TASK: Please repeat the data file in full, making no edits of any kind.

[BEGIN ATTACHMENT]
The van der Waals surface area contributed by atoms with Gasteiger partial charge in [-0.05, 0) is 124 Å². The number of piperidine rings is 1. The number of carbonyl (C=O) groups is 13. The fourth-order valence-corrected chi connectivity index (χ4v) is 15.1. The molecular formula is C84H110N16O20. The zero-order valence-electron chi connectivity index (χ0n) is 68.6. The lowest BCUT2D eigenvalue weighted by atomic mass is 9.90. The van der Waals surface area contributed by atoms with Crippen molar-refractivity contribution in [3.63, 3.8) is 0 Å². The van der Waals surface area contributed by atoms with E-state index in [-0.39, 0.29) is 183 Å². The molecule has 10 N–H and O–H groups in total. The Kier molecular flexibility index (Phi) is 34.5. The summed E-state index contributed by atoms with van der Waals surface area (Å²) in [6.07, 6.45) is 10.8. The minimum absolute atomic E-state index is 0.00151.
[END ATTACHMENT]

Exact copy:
The van der Waals surface area contributed by atoms with Gasteiger partial charge in [-0.05, 0) is 124 Å². The number of piperidine rings is 1. The number of carbonyl (C=O) groups is 13. The fourth-order valence-corrected chi connectivity index (χ4v) is 15.1. The molecular formula is C84H110N16O20. The zero-order valence-electron chi connectivity index (χ0n) is 68.6. The lowest BCUT2D eigenvalue weighted by atomic mass is 9.90. The van der Waals surface area contributed by atoms with Crippen molar-refractivity contribution in [3.63, 3.8) is 0 Å². The van der Waals surface area contributed by atoms with E-state index in [-0.39, 0.29) is 183 Å². The molecule has 10 N–H and O–H groups in total. The Kier molecular flexibility index (Phi) is 34.5. The summed E-state index contributed by atoms with van der Waals surface area (Å²) in [6.07, 6.45) is 10.8. The minimum absolute atomic E-state index is 0.00151.